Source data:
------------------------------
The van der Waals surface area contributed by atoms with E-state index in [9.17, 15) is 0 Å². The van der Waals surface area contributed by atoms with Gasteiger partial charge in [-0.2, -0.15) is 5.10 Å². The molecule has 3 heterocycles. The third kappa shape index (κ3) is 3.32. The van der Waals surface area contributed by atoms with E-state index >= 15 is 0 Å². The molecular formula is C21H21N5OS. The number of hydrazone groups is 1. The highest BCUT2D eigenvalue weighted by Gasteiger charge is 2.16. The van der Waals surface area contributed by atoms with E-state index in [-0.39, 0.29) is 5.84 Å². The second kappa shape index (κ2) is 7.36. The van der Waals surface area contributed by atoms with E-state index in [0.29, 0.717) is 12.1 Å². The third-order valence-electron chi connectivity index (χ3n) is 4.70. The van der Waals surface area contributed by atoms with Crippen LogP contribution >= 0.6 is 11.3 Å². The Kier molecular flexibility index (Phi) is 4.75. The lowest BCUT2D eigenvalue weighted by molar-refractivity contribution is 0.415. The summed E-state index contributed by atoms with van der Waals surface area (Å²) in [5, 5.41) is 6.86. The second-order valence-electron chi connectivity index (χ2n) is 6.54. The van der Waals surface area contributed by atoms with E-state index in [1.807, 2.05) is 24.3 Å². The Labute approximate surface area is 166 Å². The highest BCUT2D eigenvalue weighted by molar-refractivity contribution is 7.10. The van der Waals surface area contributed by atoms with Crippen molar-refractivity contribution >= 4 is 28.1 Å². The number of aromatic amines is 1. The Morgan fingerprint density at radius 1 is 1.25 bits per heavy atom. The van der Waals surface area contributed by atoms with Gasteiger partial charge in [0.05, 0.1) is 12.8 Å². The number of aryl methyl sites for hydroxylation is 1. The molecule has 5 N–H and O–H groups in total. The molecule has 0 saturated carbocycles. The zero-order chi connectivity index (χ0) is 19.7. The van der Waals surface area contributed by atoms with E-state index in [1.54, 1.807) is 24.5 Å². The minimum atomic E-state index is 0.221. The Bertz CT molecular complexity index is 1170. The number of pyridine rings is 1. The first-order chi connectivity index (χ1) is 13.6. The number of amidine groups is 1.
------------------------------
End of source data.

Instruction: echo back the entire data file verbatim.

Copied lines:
The van der Waals surface area contributed by atoms with E-state index in [9.17, 15) is 0 Å². The van der Waals surface area contributed by atoms with Gasteiger partial charge in [-0.2, -0.15) is 5.10 Å². The molecule has 3 heterocycles. The third kappa shape index (κ3) is 3.32. The van der Waals surface area contributed by atoms with E-state index >= 15 is 0 Å². The molecular formula is C21H21N5OS. The number of hydrazone groups is 1. The highest BCUT2D eigenvalue weighted by Gasteiger charge is 2.16. The van der Waals surface area contributed by atoms with E-state index in [-0.39, 0.29) is 5.84 Å². The second kappa shape index (κ2) is 7.36. The van der Waals surface area contributed by atoms with E-state index in [0.29, 0.717) is 12.1 Å². The third-order valence-electron chi connectivity index (χ3n) is 4.70. The van der Waals surface area contributed by atoms with Crippen LogP contribution >= 0.6 is 11.3 Å². The Kier molecular flexibility index (Phi) is 4.75. The lowest BCUT2D eigenvalue weighted by molar-refractivity contribution is 0.415. The summed E-state index contributed by atoms with van der Waals surface area (Å²) in [5, 5.41) is 6.86. The second-order valence-electron chi connectivity index (χ2n) is 6.54. The van der Waals surface area contributed by atoms with E-state index in [1.807, 2.05) is 24.3 Å². The Labute approximate surface area is 166 Å². The highest BCUT2D eigenvalue weighted by molar-refractivity contribution is 7.10. The van der Waals surface area contributed by atoms with Crippen molar-refractivity contribution >= 4 is 28.1 Å². The number of aromatic amines is 1. The Morgan fingerprint density at radius 1 is 1.25 bits per heavy atom. The van der Waals surface area contributed by atoms with Gasteiger partial charge in [0.05, 0.1) is 12.8 Å². The number of aryl methyl sites for hydroxylation is 1. The molecule has 5 N–H and O–H groups in total. The molecule has 0 saturated carbocycles. The zero-order chi connectivity index (χ0) is 19.7. The van der Waals surface area contributed by atoms with E-state index in [1.54, 1.807) is 24.5 Å². The minimum atomic E-state index is 0.221. The Bertz CT molecular complexity index is 1170. The number of pyridine rings is 1. The first-order chi connectivity index (χ1) is 13.6. The number of amidine groups is 1.